In comparison with a magazine having six receiving means for individual brush heads, which must be inserted and removed by hand, there exists, aside from the substantially increased capacity of the magazine and thus the need to fill same only at relatively large spans, also a smaller susceptibility to trouble since it cannot happen that an already finished brush is again moved into the welding station. If a magazine is totally empty, then this has the consequence that the bristle bunches will be ejected in the discharge station 5.
Although a particular preferred embodiment of the invention has been disclosed in detail for illustrative purposes, it will be recognized that variations or modifications of the disclosed aparatus, including the rearrangement of parts, lie within the scope of the present invention.
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|US6792739||Apr 16, 1999||Sep 21, 2004||Gillette Canada Company||Automated process and apparatus for substantially simultaneously forming multiple articles having different properties|
|US6893100||Sep 19, 2000||May 17, 2005||Gillett Canada Company||Methods and apparatus for automated brush assembly|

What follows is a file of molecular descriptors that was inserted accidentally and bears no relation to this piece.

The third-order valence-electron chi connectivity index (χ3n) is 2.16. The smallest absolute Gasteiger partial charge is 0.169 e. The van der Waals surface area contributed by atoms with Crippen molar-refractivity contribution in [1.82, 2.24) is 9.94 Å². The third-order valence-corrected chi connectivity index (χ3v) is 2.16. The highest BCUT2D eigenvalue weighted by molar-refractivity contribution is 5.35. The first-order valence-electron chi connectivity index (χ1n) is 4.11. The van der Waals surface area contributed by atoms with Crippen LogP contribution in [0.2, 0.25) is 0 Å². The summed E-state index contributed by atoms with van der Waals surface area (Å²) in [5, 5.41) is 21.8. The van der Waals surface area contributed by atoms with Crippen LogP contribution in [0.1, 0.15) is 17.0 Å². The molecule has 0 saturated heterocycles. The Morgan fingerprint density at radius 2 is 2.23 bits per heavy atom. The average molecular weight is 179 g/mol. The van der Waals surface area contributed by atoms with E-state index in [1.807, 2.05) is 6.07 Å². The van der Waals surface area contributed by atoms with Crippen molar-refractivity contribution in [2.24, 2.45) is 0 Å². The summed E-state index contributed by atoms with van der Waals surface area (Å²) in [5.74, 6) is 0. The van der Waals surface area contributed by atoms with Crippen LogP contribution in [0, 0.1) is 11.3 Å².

|US20140167488 *||Dec 10, 2013||Jun 19, 2014||Borghi S.P.A.||Automatic punching machine for making brushes and method for automatically making brushes by punching|
|CN103876458A *||Mar 31, 2014||Jun 25, 2014||昆山恒基制刷机械有限公司||Automatic double-sided nailing device|
|CN103876458B *||Mar 31, 2014||Sep 9, 2015||昆山恒基制刷机械有限公司||双面自动打钉装置|
|U.S. Classification||156/499, 428/85, 300/21, 15/192, 15/159.1, 15/193, 156/72, 15/183, 300/2, 156/567, 156/556|
|International Classification||A46B3/22, A46D3/04, A46D3/00|
|Cooperative Classification||Y10T156/1744, A46D3/045, Y10T156/1771|
|Aug 13, 1985||REMI||Maintenance fee reminder mailed|
|Jan 12, 1986||LAPS||Lapse for failure to pay maintenance fees|
|Apr 1, 1986||FP||Expired due to failure to pay maintenance fee|
Effective date: 19860112